Branscombe is the chair of the Services Review Committee and has been a vociferous advocate of spending restraint by police. Last year she was alone in voting against a police budget that didn’t come in on target .

Branscombe didn’t mince words. Pointing out that the SPPC had voted unanimously to hold the police to 3%, she said, “The taxpayers are tapped out. Joe had better be showing some leadership on this.” Noting that the mayor had voted in favour of a 4.8% increase at Police Services Board and then supported holding them to 3% when the issue was dealt with at committee, his now reverting to a more generous offer was too much. “Nobody knows where he stands on this,” she said. “He needs to grow a spine.”

When asked how police would make the cuts and deal with a crime wave, Branscombe responded, “That’s theirs to figure out. Whether it’s 3% or 4.8%, that should be factored into the budget. Their job is to figure it out and manage their budget.”

As to the crime wave, she pointed out that that’s why they’re there, to fight crime. It shouldn’t come as some great surprise; it happens.

“It’s a joke among taxpayers that at budget time we seem to have all these catastrophes,”she said.

But overall crime rates in London are very stable from year to year. And it’s the predictability that allows for planning resources.

The police personnel themselves will be offered an award, probably in the neighbourhood of 3%. They will be expected to live their lives within those means. They have to plan to do so. And should an unexpected expense come their way, they will accommodate it. They won’t be able to ask for more. 

That’s what families do. That's what businesses do. That’s what cities do.

Surely the police department is capable of that kind of planning too.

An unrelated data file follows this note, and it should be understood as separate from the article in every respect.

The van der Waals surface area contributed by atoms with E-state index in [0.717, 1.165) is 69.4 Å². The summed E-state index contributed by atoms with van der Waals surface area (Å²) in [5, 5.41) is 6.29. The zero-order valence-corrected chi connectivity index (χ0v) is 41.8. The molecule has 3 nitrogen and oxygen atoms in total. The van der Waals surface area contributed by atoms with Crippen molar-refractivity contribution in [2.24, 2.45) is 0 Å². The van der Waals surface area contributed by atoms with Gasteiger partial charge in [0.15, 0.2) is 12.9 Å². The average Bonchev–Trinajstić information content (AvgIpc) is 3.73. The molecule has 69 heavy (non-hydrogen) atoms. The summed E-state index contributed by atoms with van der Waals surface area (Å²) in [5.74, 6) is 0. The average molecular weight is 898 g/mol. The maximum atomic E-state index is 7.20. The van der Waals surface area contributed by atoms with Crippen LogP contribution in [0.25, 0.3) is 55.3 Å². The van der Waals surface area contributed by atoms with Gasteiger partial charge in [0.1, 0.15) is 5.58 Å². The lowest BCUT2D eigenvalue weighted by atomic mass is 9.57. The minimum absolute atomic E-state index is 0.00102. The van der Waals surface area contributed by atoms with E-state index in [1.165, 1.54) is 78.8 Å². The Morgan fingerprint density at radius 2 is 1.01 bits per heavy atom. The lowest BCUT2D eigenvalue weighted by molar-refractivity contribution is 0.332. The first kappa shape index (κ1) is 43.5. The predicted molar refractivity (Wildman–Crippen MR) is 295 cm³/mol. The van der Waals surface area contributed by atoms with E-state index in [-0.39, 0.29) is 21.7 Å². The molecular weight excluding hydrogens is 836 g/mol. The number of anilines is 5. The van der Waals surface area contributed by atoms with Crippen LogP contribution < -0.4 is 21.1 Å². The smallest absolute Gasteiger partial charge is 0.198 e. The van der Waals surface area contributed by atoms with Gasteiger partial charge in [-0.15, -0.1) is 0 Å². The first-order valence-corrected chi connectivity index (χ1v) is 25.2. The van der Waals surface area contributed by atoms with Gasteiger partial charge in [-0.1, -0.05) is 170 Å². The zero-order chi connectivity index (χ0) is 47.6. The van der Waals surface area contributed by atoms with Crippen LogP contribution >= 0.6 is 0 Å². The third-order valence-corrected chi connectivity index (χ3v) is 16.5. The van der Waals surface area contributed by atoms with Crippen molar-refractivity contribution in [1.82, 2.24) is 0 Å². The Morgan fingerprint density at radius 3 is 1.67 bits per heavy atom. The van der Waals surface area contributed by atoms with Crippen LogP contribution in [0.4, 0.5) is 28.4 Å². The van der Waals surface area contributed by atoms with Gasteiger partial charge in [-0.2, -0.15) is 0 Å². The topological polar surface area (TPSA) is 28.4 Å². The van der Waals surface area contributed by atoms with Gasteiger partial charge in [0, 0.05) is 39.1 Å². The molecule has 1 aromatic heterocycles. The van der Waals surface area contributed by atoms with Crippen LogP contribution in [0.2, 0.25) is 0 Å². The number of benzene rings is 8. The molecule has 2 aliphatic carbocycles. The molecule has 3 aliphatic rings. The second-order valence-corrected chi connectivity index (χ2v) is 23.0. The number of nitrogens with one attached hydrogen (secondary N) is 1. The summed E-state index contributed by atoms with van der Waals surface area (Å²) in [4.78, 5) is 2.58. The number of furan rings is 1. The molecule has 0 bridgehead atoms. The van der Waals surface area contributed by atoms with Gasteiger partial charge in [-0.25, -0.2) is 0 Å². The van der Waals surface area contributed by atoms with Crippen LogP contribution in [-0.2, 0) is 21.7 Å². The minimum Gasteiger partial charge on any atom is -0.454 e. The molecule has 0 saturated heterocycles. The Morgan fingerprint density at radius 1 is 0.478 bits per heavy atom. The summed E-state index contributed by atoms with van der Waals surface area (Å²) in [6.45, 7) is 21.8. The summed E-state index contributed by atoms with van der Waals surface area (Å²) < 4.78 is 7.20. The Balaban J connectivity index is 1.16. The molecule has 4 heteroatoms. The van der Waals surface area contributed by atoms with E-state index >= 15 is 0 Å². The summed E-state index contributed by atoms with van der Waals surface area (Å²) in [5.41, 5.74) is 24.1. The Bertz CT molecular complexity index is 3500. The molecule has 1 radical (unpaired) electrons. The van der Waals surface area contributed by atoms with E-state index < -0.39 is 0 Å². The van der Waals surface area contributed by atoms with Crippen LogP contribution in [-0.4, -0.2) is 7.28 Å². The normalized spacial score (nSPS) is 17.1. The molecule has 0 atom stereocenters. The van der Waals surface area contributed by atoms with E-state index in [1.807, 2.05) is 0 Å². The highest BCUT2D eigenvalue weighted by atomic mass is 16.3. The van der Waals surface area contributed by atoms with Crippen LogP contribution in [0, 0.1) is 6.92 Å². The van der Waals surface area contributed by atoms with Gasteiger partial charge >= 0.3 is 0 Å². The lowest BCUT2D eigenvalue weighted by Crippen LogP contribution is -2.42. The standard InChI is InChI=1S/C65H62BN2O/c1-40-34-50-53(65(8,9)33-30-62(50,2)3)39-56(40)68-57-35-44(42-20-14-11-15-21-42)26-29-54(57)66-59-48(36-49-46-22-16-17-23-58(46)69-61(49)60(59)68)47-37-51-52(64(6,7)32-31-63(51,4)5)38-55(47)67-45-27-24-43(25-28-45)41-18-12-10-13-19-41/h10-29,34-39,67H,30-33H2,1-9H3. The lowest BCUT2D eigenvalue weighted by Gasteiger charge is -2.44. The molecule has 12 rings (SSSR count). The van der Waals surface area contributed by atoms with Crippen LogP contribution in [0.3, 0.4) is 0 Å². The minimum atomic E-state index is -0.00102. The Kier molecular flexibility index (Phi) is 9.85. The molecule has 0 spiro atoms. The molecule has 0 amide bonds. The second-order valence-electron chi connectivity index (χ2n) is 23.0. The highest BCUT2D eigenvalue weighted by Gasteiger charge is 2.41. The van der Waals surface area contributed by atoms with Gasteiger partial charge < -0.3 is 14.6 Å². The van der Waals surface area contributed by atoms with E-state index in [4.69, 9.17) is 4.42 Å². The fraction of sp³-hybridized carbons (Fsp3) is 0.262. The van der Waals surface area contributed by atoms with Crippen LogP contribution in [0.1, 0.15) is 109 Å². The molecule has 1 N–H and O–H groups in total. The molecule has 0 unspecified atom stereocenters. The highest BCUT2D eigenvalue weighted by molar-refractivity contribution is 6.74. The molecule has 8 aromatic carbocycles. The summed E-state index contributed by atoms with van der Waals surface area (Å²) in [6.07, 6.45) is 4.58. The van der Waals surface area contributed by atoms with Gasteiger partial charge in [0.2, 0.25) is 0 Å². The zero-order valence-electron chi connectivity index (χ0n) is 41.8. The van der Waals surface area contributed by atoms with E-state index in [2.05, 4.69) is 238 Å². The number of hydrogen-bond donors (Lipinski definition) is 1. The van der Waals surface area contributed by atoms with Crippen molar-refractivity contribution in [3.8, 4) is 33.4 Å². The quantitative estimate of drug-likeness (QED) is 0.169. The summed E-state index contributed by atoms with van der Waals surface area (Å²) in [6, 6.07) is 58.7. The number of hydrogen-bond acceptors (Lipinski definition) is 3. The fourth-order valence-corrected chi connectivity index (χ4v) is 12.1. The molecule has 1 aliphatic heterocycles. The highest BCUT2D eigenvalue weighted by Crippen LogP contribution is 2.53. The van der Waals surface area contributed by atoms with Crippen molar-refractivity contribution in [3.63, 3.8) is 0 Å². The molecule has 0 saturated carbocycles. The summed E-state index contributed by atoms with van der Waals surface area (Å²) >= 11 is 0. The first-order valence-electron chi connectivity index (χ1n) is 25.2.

The question is, will council demand it? Will council grow a spine?


Frank Sapala said...

Gina Barber, wanted to send this massage for a long time.
Thank you, for your continuing, outstanding service to Londoners.

Charlie Darrow said...

Send in the clowns indeed.

On second thought, "Don't bother, they're here."

Back when Frank Drea was Ontario Minister of Consumer and Commercial Relations in the late seventies, he began a crusade to "clean up the topless joints."

An astute observer at the time commented, "They can't do anything about the real problems, so they get a gimmick to ride."

That, of course, is the whole point of Joe's stupid cheerleading and song.

Charlie Darrow

Anonymous said...

If I was a cynic, I would suppose an undercover officer started the "gang" related spree.

Amazing, there are so many officers available for one barricaded citizen.

Anonymous said...

"The police acknowledged that they had used up a lot of their resources but felt it was justified because, although the man was alone, he might have been armed."

They should have checked the gun registry. LOL

Chuckles, T. C. said...

Jim has the makings of a good clown in many ways, but he does seem a bit dyspeptic for the job.

Anonymous said...

I just read the first sentence of your blog report and I don't need to know anything else. As far as I'm concerned the police aren't worth what they claim it costs for them to keep us and our property safely protected from harms way. In fact, from my point of view, they should be reimbursing some of us Londoners for services unrendered plus continuing damages caused by their derliction of duty.

Anonymous said...

um, whose running the police department, an arms dealer or something?
There's been plenty of standoffs that ended without any officers or innocent bystanders being hurt and we've never before needed "more than 10 police cruisers, four emergency response vehicles carrying about 15 tactical officers, four police SUVs, a police command centre vehicle and a light-armoured vehicle”...and a school on lockdown.

Why no helicopter? What if the desperate lone male escaped through the attic venting system and ran away through Greenway Park along the train tressel and hopped a boxcar?
All they needed was one can of tear gas. How much does that cost?
I don't think the taxpayers should be charged for the rest.
The police only used it because they had it. It wasn't necessary.
A lot of London's finest earned a heafty pay that day.

G. Babbitt said...

I know it seems trivial, but this song issue is very disturbing. We have a mayor whose ethical radar doesn't see a problem with paying a man whose claim to fame is commenting on local politics for work that could be done by hundreds of other people. Even more disturbing is Mr. Chapman's comment in Reaney's blog, claiming the jingle is aimed at older people who make these kinds of decisions. Wow, these guys don't understand globalization at all.

Thanks for the info Gina